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Jane

Negotiating my salary was the scariest thing I'd ever done, but I'm glad I did. I did as much homework as I could---fortunately, in my field a salary survey is published every year, so I consulted that, talked to my advisor and a few friends who had been on the market recently (none at similar schools to the ones I was looking at), and extrapolated from there to figure out what salary I "should" be asking for. I also used offers from other schools to determine what salary to negotiate at my top 2 choice schools. But still, when the time came to talk to the dean at my first choice school, I remember my heart pounding and my mouth going dry---classic symptoms of terror! Luckily, the negotiations went smoothly, and I got what I asked for.

I sometimes have the nagging feeling that perhaps I should have asked for more.....is that normal, even when negotiations go well?

Academic Coach

Yes, when we get what we ask for I think that we inevitably then wonder whether we should have pushed a bit harder. But there is a balance to be found -- it sounds as though your negotiations were cordial, and we do want to start new jobs with good feelings on all sides. In fact, I think that this is one reason, on average, that more women than men have difficulty with salary negotiations: we want people to like us. This is a stereotypical view -- that women, more than men, are concerned about being liked and not making waves, but the sterotypes are born out by research.

Academic Coach

P.S. Jane,
It sounds like you did a fine job with your salary negotiations.

New Kid on the Hallway

I didn't negotiate at all in my first job, and it really screwed me over. So I did negotiate in my second job, even though I had this (completely irrational) fear that they were going to change their mind if I asked for more. I didn't get what I asked for, but I did get more than they'd started at, and at least I don't have to feel guilty about not negotiating. Now I wish I'd come back and said, Okay, if you can't up the salary, how about more money for moving expenses? But whatever.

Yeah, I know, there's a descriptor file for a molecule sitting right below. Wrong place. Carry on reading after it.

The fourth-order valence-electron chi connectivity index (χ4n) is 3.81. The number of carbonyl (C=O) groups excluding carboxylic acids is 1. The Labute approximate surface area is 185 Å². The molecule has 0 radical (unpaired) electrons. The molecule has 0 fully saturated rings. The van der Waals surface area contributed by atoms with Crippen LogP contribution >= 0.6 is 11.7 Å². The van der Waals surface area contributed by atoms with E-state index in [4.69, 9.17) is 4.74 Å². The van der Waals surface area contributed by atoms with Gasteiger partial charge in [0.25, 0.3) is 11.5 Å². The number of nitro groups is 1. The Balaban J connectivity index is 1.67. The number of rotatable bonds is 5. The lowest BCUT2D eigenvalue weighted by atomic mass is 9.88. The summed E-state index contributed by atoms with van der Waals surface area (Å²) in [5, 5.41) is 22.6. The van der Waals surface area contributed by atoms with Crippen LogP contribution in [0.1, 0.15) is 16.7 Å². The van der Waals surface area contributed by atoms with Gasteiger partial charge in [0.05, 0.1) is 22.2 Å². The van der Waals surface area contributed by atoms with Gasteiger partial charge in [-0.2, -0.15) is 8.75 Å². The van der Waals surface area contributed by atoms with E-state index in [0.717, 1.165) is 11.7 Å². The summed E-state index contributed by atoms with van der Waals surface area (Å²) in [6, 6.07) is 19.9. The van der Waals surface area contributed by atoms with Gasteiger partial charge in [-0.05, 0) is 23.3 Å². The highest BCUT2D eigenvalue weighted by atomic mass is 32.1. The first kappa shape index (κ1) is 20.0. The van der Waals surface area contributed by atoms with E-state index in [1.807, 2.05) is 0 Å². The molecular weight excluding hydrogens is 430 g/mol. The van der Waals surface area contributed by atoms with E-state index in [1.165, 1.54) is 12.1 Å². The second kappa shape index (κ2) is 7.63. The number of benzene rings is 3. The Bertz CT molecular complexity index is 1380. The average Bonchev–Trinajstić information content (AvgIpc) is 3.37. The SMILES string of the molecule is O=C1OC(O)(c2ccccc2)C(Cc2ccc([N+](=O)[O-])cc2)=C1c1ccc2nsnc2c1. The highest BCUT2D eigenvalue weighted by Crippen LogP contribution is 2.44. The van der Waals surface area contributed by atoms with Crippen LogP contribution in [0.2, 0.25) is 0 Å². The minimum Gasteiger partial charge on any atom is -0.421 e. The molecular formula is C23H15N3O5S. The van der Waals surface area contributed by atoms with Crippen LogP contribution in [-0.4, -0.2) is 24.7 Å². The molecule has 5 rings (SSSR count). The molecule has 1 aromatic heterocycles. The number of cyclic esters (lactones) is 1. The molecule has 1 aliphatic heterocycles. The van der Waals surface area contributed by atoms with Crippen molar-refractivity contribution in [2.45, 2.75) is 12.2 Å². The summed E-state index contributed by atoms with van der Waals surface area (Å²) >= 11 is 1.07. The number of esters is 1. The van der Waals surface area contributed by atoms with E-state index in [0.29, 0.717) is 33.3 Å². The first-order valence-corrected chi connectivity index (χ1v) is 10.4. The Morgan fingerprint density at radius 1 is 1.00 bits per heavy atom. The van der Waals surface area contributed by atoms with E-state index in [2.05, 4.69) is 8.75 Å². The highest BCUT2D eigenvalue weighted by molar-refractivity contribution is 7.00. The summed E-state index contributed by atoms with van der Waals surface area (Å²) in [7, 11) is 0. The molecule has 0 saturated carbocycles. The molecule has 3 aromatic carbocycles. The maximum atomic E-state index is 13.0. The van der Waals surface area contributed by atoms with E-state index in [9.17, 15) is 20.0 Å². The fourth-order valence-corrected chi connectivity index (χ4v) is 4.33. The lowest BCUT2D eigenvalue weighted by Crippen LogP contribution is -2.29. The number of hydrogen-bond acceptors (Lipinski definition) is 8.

Camicao


I accepted my first job without negotiating my salary. Then at Famous U, I did the same because I was so starstruck. Later I realized that I could have gotten another 5 or 6 grand easily. Funny--the colleague who hired me there once told a graduate student to go and see me for advice about how to negotiate salary. She told this student that I negotiated my salary when I was hired beautifully. Beautifully indeed: I basically rolled over and let them rip me off. No wonder they kept on giving me small raises while I worked there-- they felt sorry for my pitiful butt for being such a nice push-over. (They never were able to get me up to where I should have been). At my present job, I tried to negotiate $ but was shut down immediately, but other aspects of my negotiation were extremely successful and satisfied me immensely (such as getting hired into tenure). Luckily, working class U pretty much matched Famous U, which meant alot considering the difference in stature and financial profile of each institution.

David

I am seeking a promotion where I work, and I have been asking around about every aspect of the job that I would like to have soon. I ask people who have the position that I want the following questions --

How long did you work here? How long did you work in this position?
Where are you in school? Where did you graduate from?
What was your entry-level position?
I am interested in reaching your position. What could I do to help me get there?
Can you roughly ballpark how much you make?

At first this was hard, but I've done sales for a while, and I my college roommate started working with this company long before me, so I know more than I "should" about the position already. Using information I already know helped me get more information every time. None of the people working with my company are supposed to disclose their earnings, but by letting every person that I talked to know that I already had more information than I should have had helped ease them into talking pretty quickly. Another fun technique is to just drop the issue entirely and show interest in other things -- anything related to their position that they are willing to discuss. You can always revisit the last few issues when you've opened them up more.

One of the people that I talked with gave me tons of advice. He was proud of himself so that made it easy. He told me that the salary is completely negotiable and explained that he has one of the highest payrates in the company (a claim corroborated by many others.) He suggested quietly to me that I simply and confidently ask if the first offer suggested could be "rounded up a bit." A simple question like that helps you gauge how comfortable your employer is with negotiation.

I understand that you don't want to ask directly. You have perfectly good reasons not to do so, but you also have important reasons to get the answers to your questions. In sales, we always needed information from our perspective customers, and most of it was acutally more personal than salary. While we had the advantage of not needing to live and work in socially awkward situations we made, we did know that we always had to give to get. Give information to get information. This doesn't work with everyone or people of all cultures, but it does work if you stay mindful of tactfulness and what sounds like gossip.

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